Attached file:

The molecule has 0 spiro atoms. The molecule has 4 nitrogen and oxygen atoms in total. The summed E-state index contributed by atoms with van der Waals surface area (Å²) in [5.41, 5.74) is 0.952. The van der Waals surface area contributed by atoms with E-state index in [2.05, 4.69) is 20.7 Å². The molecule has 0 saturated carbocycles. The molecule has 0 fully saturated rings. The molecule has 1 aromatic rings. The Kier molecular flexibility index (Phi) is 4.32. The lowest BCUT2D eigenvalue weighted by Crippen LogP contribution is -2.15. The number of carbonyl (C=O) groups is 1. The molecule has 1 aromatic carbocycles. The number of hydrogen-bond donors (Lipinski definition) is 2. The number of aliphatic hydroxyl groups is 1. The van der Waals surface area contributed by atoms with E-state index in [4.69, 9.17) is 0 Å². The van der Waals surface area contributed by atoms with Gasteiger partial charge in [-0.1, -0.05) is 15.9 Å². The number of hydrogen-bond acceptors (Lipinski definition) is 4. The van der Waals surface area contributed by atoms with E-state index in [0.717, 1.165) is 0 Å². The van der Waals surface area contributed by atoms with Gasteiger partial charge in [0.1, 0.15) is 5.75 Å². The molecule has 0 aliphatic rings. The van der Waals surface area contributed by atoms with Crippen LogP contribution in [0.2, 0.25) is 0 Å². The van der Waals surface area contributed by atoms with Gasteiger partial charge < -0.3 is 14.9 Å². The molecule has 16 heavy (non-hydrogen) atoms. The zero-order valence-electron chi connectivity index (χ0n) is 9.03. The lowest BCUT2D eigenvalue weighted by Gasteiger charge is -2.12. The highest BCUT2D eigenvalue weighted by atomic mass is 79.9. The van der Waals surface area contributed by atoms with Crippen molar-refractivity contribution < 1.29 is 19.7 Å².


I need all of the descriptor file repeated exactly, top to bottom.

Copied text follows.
The molecule has 0 spiro atoms. The molecule has 4 nitrogen and oxygen atoms in total. The summed E-state index contributed by atoms with van der Waals surface area (Å²) in [5.41, 5.74) is 0.952. The van der Waals surface area contributed by atoms with E-state index in [2.05, 4.69) is 20.7 Å². The molecule has 0 saturated carbocycles. The molecule has 0 fully saturated rings. The molecule has 1 aromatic rings. The Kier molecular flexibility index (Phi) is 4.32. The lowest BCUT2D eigenvalue weighted by Crippen LogP contribution is -2.15. The number of carbonyl (C=O) groups is 1. The molecule has 1 aromatic carbocycles. The number of hydrogen-bond donors (Lipinski definition) is 2. The number of aliphatic hydroxyl groups is 1. The van der Waals surface area contributed by atoms with E-state index in [4.69, 9.17) is 0 Å². The van der Waals surface area contributed by atoms with Gasteiger partial charge in [-0.1, -0.05) is 15.9 Å². The number of hydrogen-bond acceptors (Lipinski definition) is 4. The van der Waals surface area contributed by atoms with E-state index in [0.717, 1.165) is 0 Å². The van der Waals surface area contributed by atoms with Gasteiger partial charge in [0.1, 0.15) is 5.75 Å². The molecule has 0 aliphatic rings. The van der Waals surface area contributed by atoms with Crippen LogP contribution in [0.2, 0.25) is 0 Å². The van der Waals surface area contributed by atoms with Gasteiger partial charge < -0.3 is 14.9 Å². The molecule has 16 heavy (non-hydrogen) atoms. The zero-order valence-electron chi connectivity index (χ0n) is 9.03. The lowest BCUT2D eigenvalue weighted by Gasteiger charge is -2.12. The highest BCUT2D eigenvalue weighted by atomic mass is 79.9. The van der Waals surface area contributed by atoms with Crippen molar-refractivity contribution < 1.29 is 19.7 Å².